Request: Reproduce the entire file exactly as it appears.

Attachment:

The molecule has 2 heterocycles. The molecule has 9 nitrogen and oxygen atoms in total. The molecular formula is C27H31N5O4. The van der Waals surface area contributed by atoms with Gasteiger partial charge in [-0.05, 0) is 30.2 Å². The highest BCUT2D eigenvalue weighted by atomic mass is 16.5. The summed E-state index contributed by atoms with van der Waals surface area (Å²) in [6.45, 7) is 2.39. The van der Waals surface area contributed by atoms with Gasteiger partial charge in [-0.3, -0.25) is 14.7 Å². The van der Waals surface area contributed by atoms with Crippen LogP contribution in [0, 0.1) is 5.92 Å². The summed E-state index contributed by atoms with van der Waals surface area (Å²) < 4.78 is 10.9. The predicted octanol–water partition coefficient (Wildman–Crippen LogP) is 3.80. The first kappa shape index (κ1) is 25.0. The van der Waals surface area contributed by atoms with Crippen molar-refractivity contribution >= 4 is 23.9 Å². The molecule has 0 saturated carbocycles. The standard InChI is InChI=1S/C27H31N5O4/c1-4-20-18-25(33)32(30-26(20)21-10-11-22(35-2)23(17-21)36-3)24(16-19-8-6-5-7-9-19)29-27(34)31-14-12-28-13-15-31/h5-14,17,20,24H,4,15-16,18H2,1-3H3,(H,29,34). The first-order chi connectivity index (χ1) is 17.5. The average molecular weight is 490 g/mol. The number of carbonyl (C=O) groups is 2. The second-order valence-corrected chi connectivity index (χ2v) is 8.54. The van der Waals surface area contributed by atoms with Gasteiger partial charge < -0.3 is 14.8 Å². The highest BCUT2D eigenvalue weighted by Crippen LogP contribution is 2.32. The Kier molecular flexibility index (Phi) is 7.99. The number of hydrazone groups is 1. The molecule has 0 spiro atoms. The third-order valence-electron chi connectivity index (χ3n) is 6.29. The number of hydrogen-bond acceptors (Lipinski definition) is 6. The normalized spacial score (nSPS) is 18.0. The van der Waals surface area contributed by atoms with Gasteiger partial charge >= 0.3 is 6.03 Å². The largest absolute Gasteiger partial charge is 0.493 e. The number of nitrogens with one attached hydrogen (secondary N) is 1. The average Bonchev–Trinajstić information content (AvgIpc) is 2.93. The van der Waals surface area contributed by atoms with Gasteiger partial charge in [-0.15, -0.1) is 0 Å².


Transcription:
The molecule has 2 heterocycles. The molecule has 9 nitrogen and oxygen atoms in total. The molecular formula is C27H31N5O4. The van der Waals surface area contributed by atoms with Gasteiger partial charge in [-0.05, 0) is 30.2 Å². The highest BCUT2D eigenvalue weighted by atomic mass is 16.5. The summed E-state index contributed by atoms with van der Waals surface area (Å²) in [6.45, 7) is 2.39. The van der Waals surface area contributed by atoms with Gasteiger partial charge in [-0.3, -0.25) is 14.7 Å². The van der Waals surface area contributed by atoms with Crippen LogP contribution in [0, 0.1) is 5.92 Å². The summed E-state index contributed by atoms with van der Waals surface area (Å²) < 4.78 is 10.9. The predicted octanol–water partition coefficient (Wildman–Crippen LogP) is 3.80. The first kappa shape index (κ1) is 25.0. The van der Waals surface area contributed by atoms with Crippen molar-refractivity contribution >= 4 is 23.9 Å². The molecule has 0 saturated carbocycles. The standard InChI is InChI=1S/C27H31N5O4/c1-4-20-18-25(33)32(30-26(20)21-10-11-22(35-2)23(17-21)36-3)24(16-19-8-6-5-7-9-19)29-27(34)31-14-12-28-13-15-31/h5-14,17,20,24H,4,15-16,18H2,1-3H3,(H,29,34). The first-order chi connectivity index (χ1) is 17.5. The average molecular weight is 490 g/mol. The number of carbonyl (C=O) groups is 2. The second-order valence-corrected chi connectivity index (χ2v) is 8.54. The van der Waals surface area contributed by atoms with Gasteiger partial charge < -0.3 is 14.8 Å². The highest BCUT2D eigenvalue weighted by Crippen LogP contribution is 2.32. The Kier molecular flexibility index (Phi) is 7.99. The number of hydrazone groups is 1. The molecule has 0 spiro atoms. The third-order valence-electron chi connectivity index (χ3n) is 6.29. The number of hydrogen-bond acceptors (Lipinski definition) is 6. The normalized spacial score (nSPS) is 18.0. The van der Waals surface area contributed by atoms with Gasteiger partial charge >= 0.3 is 6.03 Å². The largest absolute Gasteiger partial charge is 0.493 e. The number of nitrogens with one attached hydrogen (secondary N) is 1. The average Bonchev–Trinajstić information content (AvgIpc) is 2.93. The van der Waals surface area contributed by atoms with Gasteiger partial charge in [-0.15, -0.1) is 0 Å².